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Suit claims Medford treatment plant polluting Rogue

Water-quality advocates filed suit Monday to force the city of Medford to clean water discharged into the Rogue River by its sewage-treatment plant, alleging the city has known for five years that its releases illegally harm the Rogue’s aquatic balance but failed to fix it.

The Northwest Environmental Advocates claims three studies — including one funded by the city — since 2013 show nutrient levels cause unnatural algae and aquatic weed growth, damage underwater insects and at times create a sudsy, smelly plume on the river.

Filed Tuesday in U.S. District Court in Medford, the suit seeks to force the city to stop “sliming” the Rogue in violation of the federal Clean Water Act and start removing more nitrogen and phosphorus from treated water before it’s discharged.

“They need to remove the nutrient pollution that everybody believes is the source of the pollution,” NWEA Executive Director Nina Bell said.

Bell said Medford’s “sit-on-your-hands approach” to dealing with the plant’s discharge problems has been “a disservice to its rate-payers and the environment.”

Bell also chided the state Department of Environmental Quality for “essentially protecting Medford” by not holding the city accountable for discharge pollutants since they were documented by the studies.

The suit also seeks civil penalties of more than $52,000 a day for violations, ban the city from further alleged permit violations and clean up environmental damage to the river downstream of the plant off Kirtland Road downstream of TouVelle State Park.

NWEA sent the city its required 60-day notice of its intent to sue in October, and entered negotiations with the city before filing suit.

Medford Public Works Director Cory Crebbin said he was unaware the suit had been filed and could not comment on it.

“As far as I knew, we were still in negotiations,” Crebbin said.

DEQ is not a party to the lawsuit and is not in a position to comment on it, agency spokeswoman Katherine Benenati said in an email.

The city’s wastewater permit expired in 2016, but it operates under an extension until the permit is renewed, Benenati said.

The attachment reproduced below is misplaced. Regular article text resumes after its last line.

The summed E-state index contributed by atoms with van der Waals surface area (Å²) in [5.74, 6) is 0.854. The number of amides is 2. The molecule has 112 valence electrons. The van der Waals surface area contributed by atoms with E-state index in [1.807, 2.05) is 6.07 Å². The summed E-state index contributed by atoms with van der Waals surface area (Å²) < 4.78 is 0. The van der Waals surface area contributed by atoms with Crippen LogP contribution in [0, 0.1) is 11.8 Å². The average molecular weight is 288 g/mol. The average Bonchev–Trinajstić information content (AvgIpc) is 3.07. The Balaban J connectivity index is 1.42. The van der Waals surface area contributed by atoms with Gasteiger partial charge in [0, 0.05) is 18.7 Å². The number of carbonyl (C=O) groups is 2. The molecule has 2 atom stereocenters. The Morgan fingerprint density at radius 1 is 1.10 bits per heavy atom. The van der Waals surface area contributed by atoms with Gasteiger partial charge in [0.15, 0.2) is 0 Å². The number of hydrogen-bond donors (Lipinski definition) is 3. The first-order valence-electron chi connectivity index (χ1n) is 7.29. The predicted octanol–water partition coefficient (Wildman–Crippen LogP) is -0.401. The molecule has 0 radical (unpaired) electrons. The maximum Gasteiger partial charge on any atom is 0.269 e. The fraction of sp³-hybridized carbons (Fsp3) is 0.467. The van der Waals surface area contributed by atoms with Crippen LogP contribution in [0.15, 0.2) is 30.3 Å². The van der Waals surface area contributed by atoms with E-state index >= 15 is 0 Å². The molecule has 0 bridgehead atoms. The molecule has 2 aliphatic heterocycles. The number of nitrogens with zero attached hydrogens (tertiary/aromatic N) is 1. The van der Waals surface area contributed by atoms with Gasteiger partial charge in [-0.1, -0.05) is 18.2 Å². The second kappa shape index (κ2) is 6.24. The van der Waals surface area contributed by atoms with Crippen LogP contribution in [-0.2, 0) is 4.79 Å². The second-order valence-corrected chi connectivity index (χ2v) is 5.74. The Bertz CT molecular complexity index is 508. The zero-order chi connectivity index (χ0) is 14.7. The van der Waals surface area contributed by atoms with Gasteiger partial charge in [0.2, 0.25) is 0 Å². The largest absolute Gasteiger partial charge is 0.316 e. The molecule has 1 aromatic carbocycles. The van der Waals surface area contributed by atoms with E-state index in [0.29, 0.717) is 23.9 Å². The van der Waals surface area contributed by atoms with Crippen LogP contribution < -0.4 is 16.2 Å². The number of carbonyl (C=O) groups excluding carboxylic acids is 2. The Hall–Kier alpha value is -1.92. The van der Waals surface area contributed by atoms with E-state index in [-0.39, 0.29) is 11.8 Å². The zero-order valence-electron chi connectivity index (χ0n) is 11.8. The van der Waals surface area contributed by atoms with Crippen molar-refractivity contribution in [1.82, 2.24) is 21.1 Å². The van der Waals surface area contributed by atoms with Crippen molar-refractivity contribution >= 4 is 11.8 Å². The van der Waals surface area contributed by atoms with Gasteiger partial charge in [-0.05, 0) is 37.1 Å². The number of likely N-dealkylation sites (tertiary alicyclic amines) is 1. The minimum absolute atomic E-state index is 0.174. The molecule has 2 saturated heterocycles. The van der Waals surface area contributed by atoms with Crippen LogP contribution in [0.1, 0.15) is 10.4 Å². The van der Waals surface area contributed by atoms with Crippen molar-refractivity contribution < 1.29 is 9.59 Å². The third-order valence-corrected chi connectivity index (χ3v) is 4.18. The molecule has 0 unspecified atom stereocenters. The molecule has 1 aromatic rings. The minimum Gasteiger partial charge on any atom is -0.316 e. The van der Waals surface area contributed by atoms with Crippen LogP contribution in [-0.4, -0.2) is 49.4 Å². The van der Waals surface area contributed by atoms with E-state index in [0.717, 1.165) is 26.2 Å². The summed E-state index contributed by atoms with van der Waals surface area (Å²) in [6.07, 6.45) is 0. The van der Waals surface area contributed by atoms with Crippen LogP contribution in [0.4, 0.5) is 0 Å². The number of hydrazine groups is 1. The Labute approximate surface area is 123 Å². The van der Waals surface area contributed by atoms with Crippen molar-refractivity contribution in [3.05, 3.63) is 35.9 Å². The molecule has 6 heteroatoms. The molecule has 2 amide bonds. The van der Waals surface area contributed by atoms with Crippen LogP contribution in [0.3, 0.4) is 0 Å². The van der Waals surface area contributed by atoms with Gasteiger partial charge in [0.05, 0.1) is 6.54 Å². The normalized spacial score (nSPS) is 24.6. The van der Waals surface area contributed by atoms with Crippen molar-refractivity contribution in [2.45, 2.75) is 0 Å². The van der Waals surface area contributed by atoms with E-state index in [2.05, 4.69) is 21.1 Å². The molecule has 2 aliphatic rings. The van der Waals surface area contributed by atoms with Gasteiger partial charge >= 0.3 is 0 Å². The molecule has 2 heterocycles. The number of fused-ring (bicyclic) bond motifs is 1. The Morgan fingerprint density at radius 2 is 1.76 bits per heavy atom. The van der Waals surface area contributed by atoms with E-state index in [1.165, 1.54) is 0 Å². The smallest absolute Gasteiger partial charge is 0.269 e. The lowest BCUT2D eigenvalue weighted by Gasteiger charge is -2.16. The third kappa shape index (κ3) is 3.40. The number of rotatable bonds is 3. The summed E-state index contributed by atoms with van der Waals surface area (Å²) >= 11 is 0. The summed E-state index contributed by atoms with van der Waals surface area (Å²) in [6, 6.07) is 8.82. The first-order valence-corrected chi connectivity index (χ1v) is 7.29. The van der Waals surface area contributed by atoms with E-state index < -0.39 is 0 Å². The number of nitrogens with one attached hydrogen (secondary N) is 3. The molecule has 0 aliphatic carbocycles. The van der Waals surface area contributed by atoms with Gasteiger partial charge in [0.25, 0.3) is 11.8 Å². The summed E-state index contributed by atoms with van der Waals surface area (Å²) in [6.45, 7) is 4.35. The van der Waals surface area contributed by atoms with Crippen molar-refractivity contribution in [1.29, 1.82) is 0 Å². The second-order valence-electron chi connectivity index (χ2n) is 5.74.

The city is in compliance with the conditions of its administratively extended permit, Benenati said.

Commissioned by a consortium of fishing groups including the Medford-based Rogue FlyFishers Association, the 2013 study asserts that the effluent’s impact extends close to a mile farther downstream than allowed under the city’s 2011 operating permit.

The altered ecosystem not only affects desired insects that feed the Rogue’s fish, it could harm chinook salmon eggs laid in gravel downstream of the treatment plant near TouVelle State Park, the study states.

The city’s permit provides a pollution exemption immediately below the outfall pipe, but state law requires that water quality elsewhere in the Rogue must be managed to protect designated “beneficial uses,” which include fish and aquatic life.

The study looks at insect and plant life outside the 300-foot stretch of the Rogue immediately downstream of the discharge pipe. That area is defined as the “mixing zone,” or allotted space where wastewater can mix thoroughly with river flows.

While the permit exempts water quality and beneficial-use standards inside the mixing zone, the permit requires that they be met outside of that zone.

The study states that the heavy algae and plant growth measured 10 times higher downstream of the mixing zone than at the first riffle upstream of the discharge pipe in a part of the Rogue not directly impacted by those discharges.

Underwater gravels in the upstream sites sported nine subspecies of stoneflies but just one on the lower site four-tenths of a mile below the outflow, showing what the study states “is another strong indicator of water quality impairment.”

A DEQ study in late 2013 and a city-funded study in 2014 both noted conditions downstream of the outfall were less healthy than water immediately upstream, according to the suit.

During the original 2013 study conducted by retired DEQ entomologist Rick Hafele, Hafele noted the presence of foam from the treated effluent traveling on the surface past the mixing zone, which is not allowed under the DEQ permit, the study states.

The suit does not ask Medford to stop discharging water while the case plays out in court.

“It’s not like they can stop treating sewage,” Bell said.

John MacDiarmid, the Rogue FlyFishers member who instigated Hafele’s study, said he was “really looking forward” to better water-quality in that reach of the Rogue.

“There’s no doubt about it,” MacDiarmid said. “This river is getting whacked and whacked hard. It (improvements) are moving too slow, but it’s moving now.”

Reach Mail Tribune reporter Mark Freeman at 541-776-4470 or mfreeman@rosebudmedia.com. Follow him on Twitter at www.twitter.com/MTwriterFreeman.

John MacDiarmid picks up a rock out of the Rogue River near Medford’s wastewater treatment plant Wednesday.Mail Tribune / Jamie Lusch